Mr. Journo
Home Business How Can Extradition Be Challenged in Canada?

How Can Extradition Be Challenged in Canada?

by christie Callihoo - 05 Aug 2022, Friday 58 Views Like (0)
How Can Extradition Be Challenged in Canada?

Extradition falls under criminal law. It is the process through which a country transfers a person who is suspected of committing a crime in another country to face criminal prosecution there.

The majority of nations have signed extradition treaties in which they agree to extradite people to specific nations when certain conditions are satisfied. To extradite someone in a specific circumstance, countries without an extradition treaty may also engage in a "specific agreement."

Will Canada deliver a person to a nation that requests extradition? Can Canada extradite someone to a partner country for any kind of criminal offence? If you have these questions in mind, we have got you covered. 

Being an experienced criminal lawyer in Edmonton, weíll guide you about the extradition challenges in Canada. By consulting with the right criminal lawyer, Individuals can get the various criminal charges dismissed or they can use their penalty and also know what their legal rights are.

Letís get started!

Defining Extradition In Canada

Extradition in Canada is controlled by several legal mechanisms, including the Extradition Act, the Canadian Charter of Rights and Freedoms, and other international extradition pacts between countries in which the governments agree to extradite persons on a mutual basis. 

It is nevertheless possible for two countries to reach a "specific agreement" to extradite a specific person even in cases when there is no extradition treaty between them e.g., Canada and Brazil. Canada will only extradite a person if there is proof of "double criminality," which requires that the suspected criminal action be illegal in both the nation requesting extradition and Canada.

Challenging Extradition

There are two methods to contest extradition: appealing the Committal Order or requesting a judicial review of the Surrender Order. The Court of Appeal will hear consolidated appeals and judicial reviews.

When someone is detained for extradition, they have the right to a bail hearing and the ability to challenge a decision granting their release on bail. Retaining an experienced criminal attorney to defend you at your extradition bail hearing might be highly advantageous because criminal lawyers frequently conduct bail hearings.

A person might encounter two possible orders during Canadian extradition procedures, and both of them can be challenged.

Committal Orders

A Committal Order, which is a court-enforced order, keeps a person who must be extradited or surrendered to another nation in Canada. The judge will consider and evaluate the risks of releasing the accused person while deciding whether to give a committal order. 

A committal order may be given if the accused person is likely to commit crimes in Canada and depart the area. Committal orders may be contested in bail hearings, and a person may appeal a judgement denying their request for bail release. The accused must show they do not pose either danger in issue to successfully challenge a committal order.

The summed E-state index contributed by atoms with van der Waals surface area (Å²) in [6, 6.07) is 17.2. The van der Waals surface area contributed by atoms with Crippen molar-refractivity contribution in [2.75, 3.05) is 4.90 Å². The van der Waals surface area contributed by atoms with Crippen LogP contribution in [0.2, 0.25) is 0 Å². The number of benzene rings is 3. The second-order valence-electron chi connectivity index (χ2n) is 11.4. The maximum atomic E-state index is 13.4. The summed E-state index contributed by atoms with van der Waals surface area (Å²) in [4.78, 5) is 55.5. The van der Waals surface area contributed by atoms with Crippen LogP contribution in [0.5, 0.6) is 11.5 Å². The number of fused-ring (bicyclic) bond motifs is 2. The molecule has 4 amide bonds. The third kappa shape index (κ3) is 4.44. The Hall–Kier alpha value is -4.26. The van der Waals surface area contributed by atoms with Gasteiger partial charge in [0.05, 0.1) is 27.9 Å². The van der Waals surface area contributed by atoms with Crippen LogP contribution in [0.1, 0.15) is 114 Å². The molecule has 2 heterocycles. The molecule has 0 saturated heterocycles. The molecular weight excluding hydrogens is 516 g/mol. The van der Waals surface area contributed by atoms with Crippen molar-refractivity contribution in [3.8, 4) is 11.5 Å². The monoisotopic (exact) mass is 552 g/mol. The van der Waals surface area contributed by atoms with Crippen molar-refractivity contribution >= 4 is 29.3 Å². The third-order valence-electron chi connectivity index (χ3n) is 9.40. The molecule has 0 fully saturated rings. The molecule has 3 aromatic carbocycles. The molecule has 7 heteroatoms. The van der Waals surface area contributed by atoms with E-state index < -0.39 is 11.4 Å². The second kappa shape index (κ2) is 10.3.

Surrender Orders

The Minister of Justice issues a surrender order to surrender a person from Canada to another country. Orders for surrender are issued at the ministerial level (rather than by a judge). If the following threshold criteria are satisfied, a minister may issue a surrender order:

  • According to section 6(1) of the Charter, which states that "every citizen of Canada has the right to enter, reside in, and leave Canada," the Minister must be persuaded that extradition represents a reasonable restriction on the accused person's rights.
  • In the Minister's opinion, extradition is preferable to domestic prosecution.

The court specified particular factors that the Minister should take into account while deciding whether to issue a surrender order consisting of:

  • Where was the impact of the offence felt or likely to have been felt?
  • Which jurisdiction has the greater interest in prosecuting the offence?
  • Which nationís police force played a central role in the development of the case?
  • Which jurisdiction has laid charges?
  • Is the evidence mobile?
  • How many accused are involved and can they be gathered together in one place for trial?
  • In what jurisdiction were most of the acts in furtherance of the crime committed?
  • What is the nationality and residence of the accused?
  • What is the severity of the sentence that the accused is likely to receive in each jurisdiction?


Immigration lawyers occasionally undertake extradition cases, but because extradition processes resemble criminal trials more than immigration trials, criminal lawyers with extensive litigation expertise are considerably more qualified to handle these cases successfully.

It is important to consult an experienced legal counsel to protect your legal rights. Slaferek Law is well-versed in criminal laws. Our entire focus is on criminal law, practising ethical, effective and efficient solutions to serve the best interests of our clients. We use this knowledge to defend clients who are facing any difficulties related to these services. You can get in touch with us to know more about us.